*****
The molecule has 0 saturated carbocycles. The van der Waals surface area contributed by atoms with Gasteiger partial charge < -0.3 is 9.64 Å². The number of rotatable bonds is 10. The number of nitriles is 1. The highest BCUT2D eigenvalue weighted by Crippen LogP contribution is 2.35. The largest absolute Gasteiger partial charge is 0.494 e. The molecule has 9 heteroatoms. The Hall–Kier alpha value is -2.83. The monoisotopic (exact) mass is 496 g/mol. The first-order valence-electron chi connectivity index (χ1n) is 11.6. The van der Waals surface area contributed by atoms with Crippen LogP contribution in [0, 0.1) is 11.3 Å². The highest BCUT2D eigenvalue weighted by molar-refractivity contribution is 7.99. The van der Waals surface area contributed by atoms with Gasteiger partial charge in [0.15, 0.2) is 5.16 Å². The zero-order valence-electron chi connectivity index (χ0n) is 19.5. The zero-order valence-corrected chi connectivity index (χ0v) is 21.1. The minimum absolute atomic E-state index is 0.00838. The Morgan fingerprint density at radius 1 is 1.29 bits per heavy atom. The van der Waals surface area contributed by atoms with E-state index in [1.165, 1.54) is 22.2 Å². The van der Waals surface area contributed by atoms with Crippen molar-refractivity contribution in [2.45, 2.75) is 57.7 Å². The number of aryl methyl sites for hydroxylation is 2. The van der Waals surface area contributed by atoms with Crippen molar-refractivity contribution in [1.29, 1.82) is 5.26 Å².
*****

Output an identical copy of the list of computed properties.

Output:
The molecule has 0 saturated carbocycles. The van der Waals surface area contributed by atoms with Gasteiger partial charge < -0.3 is 9.64 Å². The number of rotatable bonds is 10. The number of nitriles is 1. The highest BCUT2D eigenvalue weighted by Crippen LogP contribution is 2.35. The largest absolute Gasteiger partial charge is 0.494 e. The molecule has 9 heteroatoms. The Hall–Kier alpha value is -2.83. The monoisotopic (exact) mass is 496 g/mol. The first-order valence-electron chi connectivity index (χ1n) is 11.6. The van der Waals surface area contributed by atoms with Crippen LogP contribution in [0, 0.1) is 11.3 Å². The highest BCUT2D eigenvalue weighted by molar-refractivity contribution is 7.99. The van der Waals surface area contributed by atoms with Gasteiger partial charge in [0.15, 0.2) is 5.16 Å². The zero-order valence-electron chi connectivity index (χ0n) is 19.5. The zero-order valence-corrected chi connectivity index (χ0v) is 21.1. The minimum absolute atomic E-state index is 0.00838. The Morgan fingerprint density at radius 1 is 1.29 bits per heavy atom. The van der Waals surface area contributed by atoms with E-state index in [1.165, 1.54) is 22.2 Å². The van der Waals surface area contributed by atoms with Crippen molar-refractivity contribution in [2.45, 2.75) is 57.7 Å². The number of aryl methyl sites for hydroxylation is 2. The van der Waals surface area contributed by atoms with Crippen molar-refractivity contribution in [1.29, 1.82) is 5.26 Å².